The unveiling of a new Aston Martin DB, the British marque’s flagship model, is always an event and seven years after the DB11 first rolled off the production line in Gaydon, Warwickshire, the DB12 has been revealed with the customary phenomenal performance and sleek, evolutionary design.
Rather than calling it a grand tourer, Aston refers to the newcomer as a ‘super tourer’, claiming that it “combines a scintillating driving experience with exceptional refinement, state-of-the-art technology and indulgent luxury”.
The DB12’s bodywork is clearly a reworking of the DB11 rather than a blank sheet design, with a super-low roof line, long bonnet and almost horizontal rear deck.
Up front is a vast new interpretation of Aston Martin’s grille that stretches across the full width of the car beneath the LED headlights, while a new Aston Martin logo sits above it on the nose.
Wider body and bespoke tyres
A wider body covers a chassis that features a front track (the distance between the front wheels) increased by 6mm and a 22mm wider rear track, which aids road-holding and cornering stability, while 21in forged alloy wheels are wrapped in bespoke Michelin Pilot Sport 5 tyres — a first OEM fitting for the French firm’s latest performance tyre.
Under the bonnet is a Mercedes-AMG-sourced 4-litre twin-turbocharged V8 engine making up to 671bhp and 590lb ft of torque — increases of more than 30 per cent over the outgoing DB11.
That enables the DB12 to record a 0-60mph time of 3.5 seconds and it can keep going to a top speed of 202mph.
Power is sent to the rear wheels through an eight-speed automatic transmission and an electronically controlled limited-slip differential.
Three driving modes, four for the stability control
There’s also a new stability control system that’s claimed to be an industry-leading set-up. It features four pre-set modes (Wet, On, Track and Off), while a suite of sensors is designed to deliver discreet assistance which Aston claims allows the driver to make the most of the car’s chassis and explore the limits of grip. In addition to this system there are three drive modes — GT, Sport and Sport+.
Inside, the DB12 features a plush, hand-crafted cabin with a driver-centric cockpit and plenty of new technology. There are digital dials and a 10.25in infotainment screen that uses Aston Martin’s own software. Connectivity is boosted by a new bespoke Aston Martin smartphone app that allows owners to remotely access the DB12’s assorted functions, and there’s a Bowers & Wilkins stereo on board.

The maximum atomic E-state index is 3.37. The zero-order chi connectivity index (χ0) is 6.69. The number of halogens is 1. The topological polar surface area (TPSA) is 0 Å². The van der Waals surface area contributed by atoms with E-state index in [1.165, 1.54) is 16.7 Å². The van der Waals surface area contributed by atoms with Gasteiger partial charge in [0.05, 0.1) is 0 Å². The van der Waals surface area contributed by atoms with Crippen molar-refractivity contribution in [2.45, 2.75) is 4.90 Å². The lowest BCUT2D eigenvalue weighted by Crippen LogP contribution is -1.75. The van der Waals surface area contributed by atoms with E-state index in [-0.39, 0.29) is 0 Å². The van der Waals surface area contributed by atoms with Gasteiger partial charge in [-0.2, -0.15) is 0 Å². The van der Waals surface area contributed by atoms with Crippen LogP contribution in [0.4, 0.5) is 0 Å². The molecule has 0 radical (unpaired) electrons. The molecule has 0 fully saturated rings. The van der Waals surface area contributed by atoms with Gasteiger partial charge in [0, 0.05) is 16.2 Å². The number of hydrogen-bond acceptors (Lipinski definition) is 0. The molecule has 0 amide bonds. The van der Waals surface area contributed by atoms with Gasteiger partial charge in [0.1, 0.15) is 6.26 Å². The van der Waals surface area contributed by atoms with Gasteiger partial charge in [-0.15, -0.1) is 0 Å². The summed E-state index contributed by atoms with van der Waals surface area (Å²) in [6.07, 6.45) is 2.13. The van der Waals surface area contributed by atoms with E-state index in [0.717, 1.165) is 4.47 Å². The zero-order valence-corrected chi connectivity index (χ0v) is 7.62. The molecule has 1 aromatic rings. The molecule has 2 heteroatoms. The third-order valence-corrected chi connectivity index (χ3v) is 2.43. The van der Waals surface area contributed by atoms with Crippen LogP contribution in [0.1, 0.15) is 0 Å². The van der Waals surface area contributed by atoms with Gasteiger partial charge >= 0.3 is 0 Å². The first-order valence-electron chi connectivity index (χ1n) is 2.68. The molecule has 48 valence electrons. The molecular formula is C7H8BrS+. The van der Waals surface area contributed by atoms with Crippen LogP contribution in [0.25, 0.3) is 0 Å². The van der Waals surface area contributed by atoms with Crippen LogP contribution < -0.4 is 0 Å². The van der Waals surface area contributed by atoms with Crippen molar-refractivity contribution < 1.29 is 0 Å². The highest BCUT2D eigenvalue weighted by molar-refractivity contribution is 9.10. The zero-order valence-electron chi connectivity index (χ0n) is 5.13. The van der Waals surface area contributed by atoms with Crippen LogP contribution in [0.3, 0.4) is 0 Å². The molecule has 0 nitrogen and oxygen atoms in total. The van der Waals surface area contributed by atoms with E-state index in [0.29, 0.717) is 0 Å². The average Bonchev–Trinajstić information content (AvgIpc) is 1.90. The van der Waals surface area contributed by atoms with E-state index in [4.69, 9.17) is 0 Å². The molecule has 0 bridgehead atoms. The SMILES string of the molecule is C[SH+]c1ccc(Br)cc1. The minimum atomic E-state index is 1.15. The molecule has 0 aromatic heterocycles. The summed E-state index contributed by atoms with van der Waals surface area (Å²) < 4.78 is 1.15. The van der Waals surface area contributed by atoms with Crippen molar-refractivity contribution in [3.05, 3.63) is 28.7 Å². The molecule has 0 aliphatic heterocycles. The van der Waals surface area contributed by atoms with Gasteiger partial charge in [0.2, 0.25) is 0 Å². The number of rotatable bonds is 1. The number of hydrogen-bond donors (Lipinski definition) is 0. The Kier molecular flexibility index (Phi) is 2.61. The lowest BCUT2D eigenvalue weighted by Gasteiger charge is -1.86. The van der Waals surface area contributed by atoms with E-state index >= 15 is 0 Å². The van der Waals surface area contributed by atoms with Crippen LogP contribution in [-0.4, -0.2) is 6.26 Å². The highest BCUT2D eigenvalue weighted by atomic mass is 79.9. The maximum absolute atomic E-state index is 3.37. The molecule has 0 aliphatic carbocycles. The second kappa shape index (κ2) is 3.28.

Long DB bloodline
Speaking at the DB12’s unveiling, Aston Martin CEO Amedeo Felisa said: “When a brand has as much history as Aston Martin it is important to honour the past. Not by looking back, but by pushing on with the same energy and passion that propelled our founders 110 years ago.
“With the new DB12 we are reinvigorating the DB model line and reasserting Aston Martin as a maker of truly exceptional performance sports cars. By combining class-leading performance and exceptional chassis dynamics with cutting edge technology, impeccable craftsmanship and immaculate design, DB12 leads Aston Martin into a new era of excellence.”
Prices haven’t been announced but expect them to eclipse the current DB11, which starts at around £160,000 before options — of which there are many, not to mention the fully bespoke route offered by the Q by Aston Martin department.
The new car is called DB12 but it’s not the 12th DB model to be sold by Aston Martin.
The DB initials are for David Brown, Aston Martin’s owner from 1946-1990. The first car sold under his ownership was the 2-litre sports, which has retrospectively been christened the DB1 and followed by the DB2.
The DB3 was a successful racing car based on the DB2, and preceded the road-going DB Mark III, while the DB4 really set the styling tone for the more celebrated DB5.
Arguably the most famous DB model of all, the DB5 was the car used by the fictional British secret agent 007 in various James Bond movies from Goldfinger onwards. Bond drove Bentleys in the books, initially, but later was given a an Aston Martin DB Mark III. By the time the movie was released, though, Aston’s latest model was the DB5 and so thats the car that appeared on screen.
This was followed by the DB6 and DBS, but it wasn’t until 1994 that the DB7 arrived. There was no DB8, but the DB9 and DB11 are direct ancestors of the new DB12.
The interloper, the DB10, was a limited-edition model made for the Bond movie Spectre — only 10 road cars were built.
Deliveries of the new DB12 commence in the autumn of this year.
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